Training for Citizenship

    Article metrics

    Abstract

    A REVIEW of the Corporation's experience in the field of general education leads to some interesting reflections on the present status and influence of the Graduate School (that “sacred cow in American education, to be worshipped rather than studied, understood, and improved”) and the extent to which o students destined for the professions are truly educated in the sense of being prepared for life. Their education must, it is contended, “give far more consideration than it does at present to the place of the professionally trained men and women in a modern community, the place that such men and women might take as a united group, not divided and weakened in their influence as at present by an over-emphasis on the spirit and traditions of the separate professional guilds”. While education cannot alone create an aristocracy of trained intelligence, it can have regard to such an ideal and foster attitudes that would lead professional men and women to work together rather than separately in contributing to the solution of our political and social problems.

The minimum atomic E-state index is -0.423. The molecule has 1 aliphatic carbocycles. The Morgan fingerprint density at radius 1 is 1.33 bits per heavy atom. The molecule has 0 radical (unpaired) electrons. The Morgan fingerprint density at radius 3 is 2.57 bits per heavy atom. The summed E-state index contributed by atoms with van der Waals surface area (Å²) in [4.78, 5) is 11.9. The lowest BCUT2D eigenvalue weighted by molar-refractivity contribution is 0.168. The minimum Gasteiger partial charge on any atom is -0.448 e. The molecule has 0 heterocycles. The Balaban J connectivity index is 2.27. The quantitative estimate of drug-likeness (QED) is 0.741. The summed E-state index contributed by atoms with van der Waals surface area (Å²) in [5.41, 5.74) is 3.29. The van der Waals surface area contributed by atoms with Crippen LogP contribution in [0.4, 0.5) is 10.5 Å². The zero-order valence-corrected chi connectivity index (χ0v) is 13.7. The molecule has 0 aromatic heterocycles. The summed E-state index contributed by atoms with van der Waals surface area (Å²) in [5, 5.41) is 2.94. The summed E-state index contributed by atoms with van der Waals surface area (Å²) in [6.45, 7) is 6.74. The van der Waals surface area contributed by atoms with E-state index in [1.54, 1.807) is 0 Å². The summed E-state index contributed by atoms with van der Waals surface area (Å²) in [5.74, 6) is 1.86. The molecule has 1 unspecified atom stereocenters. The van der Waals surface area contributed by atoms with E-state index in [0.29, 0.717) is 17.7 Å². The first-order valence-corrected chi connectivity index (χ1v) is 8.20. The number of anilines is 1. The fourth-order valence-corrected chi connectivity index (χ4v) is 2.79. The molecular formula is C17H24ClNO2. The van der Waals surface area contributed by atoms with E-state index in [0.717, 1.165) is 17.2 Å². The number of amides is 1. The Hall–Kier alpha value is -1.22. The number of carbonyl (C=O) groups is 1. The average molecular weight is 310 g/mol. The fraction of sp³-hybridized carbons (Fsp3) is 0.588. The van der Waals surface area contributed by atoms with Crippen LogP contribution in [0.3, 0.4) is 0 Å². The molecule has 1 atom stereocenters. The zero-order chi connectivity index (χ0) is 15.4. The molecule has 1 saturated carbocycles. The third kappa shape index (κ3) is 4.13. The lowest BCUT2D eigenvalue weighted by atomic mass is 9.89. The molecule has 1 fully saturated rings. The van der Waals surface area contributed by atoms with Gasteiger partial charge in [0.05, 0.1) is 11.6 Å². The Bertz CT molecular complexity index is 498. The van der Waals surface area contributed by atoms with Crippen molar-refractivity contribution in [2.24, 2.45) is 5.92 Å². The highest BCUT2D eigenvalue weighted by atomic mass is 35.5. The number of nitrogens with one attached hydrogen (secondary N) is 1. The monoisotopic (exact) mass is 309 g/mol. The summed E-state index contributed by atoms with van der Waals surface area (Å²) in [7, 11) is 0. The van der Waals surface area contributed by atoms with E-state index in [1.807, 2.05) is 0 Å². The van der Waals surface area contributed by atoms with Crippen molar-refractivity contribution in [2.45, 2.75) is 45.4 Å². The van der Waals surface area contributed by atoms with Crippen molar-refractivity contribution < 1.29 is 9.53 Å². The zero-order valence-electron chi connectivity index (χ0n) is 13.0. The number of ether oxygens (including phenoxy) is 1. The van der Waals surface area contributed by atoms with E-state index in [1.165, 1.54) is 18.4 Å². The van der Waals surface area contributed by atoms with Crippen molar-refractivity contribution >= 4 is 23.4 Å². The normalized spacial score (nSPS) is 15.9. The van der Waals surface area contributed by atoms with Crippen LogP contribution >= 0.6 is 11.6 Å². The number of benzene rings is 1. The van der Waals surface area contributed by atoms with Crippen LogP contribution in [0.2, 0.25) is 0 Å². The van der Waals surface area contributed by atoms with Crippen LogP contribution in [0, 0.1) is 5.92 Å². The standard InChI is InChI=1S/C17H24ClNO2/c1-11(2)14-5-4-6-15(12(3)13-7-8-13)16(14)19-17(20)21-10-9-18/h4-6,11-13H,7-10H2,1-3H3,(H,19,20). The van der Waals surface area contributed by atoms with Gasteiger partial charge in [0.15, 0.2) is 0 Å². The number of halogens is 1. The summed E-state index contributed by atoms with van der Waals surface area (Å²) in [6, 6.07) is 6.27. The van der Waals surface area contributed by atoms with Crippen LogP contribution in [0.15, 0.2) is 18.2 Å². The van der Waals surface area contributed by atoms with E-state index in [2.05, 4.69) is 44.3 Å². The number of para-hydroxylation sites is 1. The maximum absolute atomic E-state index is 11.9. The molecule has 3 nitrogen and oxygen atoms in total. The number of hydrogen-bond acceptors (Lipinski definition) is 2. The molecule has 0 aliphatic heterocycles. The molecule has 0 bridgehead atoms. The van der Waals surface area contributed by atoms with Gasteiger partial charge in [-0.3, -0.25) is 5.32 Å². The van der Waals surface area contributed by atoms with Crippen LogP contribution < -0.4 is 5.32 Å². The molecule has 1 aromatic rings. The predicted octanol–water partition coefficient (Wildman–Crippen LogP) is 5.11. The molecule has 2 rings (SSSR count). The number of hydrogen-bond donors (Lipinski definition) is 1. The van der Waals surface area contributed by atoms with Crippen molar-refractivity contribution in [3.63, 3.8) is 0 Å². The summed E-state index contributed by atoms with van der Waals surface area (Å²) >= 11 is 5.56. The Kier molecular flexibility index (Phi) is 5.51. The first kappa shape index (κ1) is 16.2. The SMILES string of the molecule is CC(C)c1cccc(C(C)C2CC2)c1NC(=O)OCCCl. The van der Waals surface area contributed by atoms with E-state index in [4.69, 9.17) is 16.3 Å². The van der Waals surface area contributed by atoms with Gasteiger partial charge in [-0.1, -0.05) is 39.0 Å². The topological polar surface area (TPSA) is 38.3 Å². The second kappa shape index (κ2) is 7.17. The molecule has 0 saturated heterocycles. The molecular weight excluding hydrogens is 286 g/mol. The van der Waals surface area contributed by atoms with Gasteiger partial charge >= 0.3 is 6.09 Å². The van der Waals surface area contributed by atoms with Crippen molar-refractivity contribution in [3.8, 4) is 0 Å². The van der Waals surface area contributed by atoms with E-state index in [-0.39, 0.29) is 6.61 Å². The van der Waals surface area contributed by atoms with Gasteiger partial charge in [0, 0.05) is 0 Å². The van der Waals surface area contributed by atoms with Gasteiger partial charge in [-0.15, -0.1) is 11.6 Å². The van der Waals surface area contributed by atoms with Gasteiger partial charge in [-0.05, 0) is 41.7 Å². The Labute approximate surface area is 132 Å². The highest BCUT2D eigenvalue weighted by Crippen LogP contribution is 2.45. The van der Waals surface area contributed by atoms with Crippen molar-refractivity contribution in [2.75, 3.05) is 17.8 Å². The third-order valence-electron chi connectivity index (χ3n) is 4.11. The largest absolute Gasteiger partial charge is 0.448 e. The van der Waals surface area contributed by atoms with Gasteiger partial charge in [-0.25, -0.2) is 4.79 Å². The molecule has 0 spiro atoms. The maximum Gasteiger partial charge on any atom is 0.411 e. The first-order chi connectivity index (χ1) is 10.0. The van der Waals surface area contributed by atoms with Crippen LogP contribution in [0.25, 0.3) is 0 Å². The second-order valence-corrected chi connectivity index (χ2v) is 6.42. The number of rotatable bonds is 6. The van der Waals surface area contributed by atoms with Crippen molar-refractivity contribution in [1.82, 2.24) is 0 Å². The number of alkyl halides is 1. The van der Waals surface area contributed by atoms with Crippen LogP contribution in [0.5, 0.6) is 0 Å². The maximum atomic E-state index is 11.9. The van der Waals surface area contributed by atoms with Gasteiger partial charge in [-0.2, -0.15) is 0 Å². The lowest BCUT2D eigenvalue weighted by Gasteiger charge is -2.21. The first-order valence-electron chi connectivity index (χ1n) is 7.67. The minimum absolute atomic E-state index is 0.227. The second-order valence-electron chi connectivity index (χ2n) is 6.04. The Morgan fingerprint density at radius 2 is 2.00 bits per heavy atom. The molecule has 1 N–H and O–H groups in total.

Rights and permissions

    Reprints and Permissions

    About this article

    Cite this article

    Training for Citizenship. Nature 143, 932 (1939) doi:10.1038/143932b0

    Download citation

    Comments

    By submitting a comment you agree to abide by our Terms and Community Guidelines. If you find something abusive or that does not comply with our terms or guidelines please flag it as inappropriate.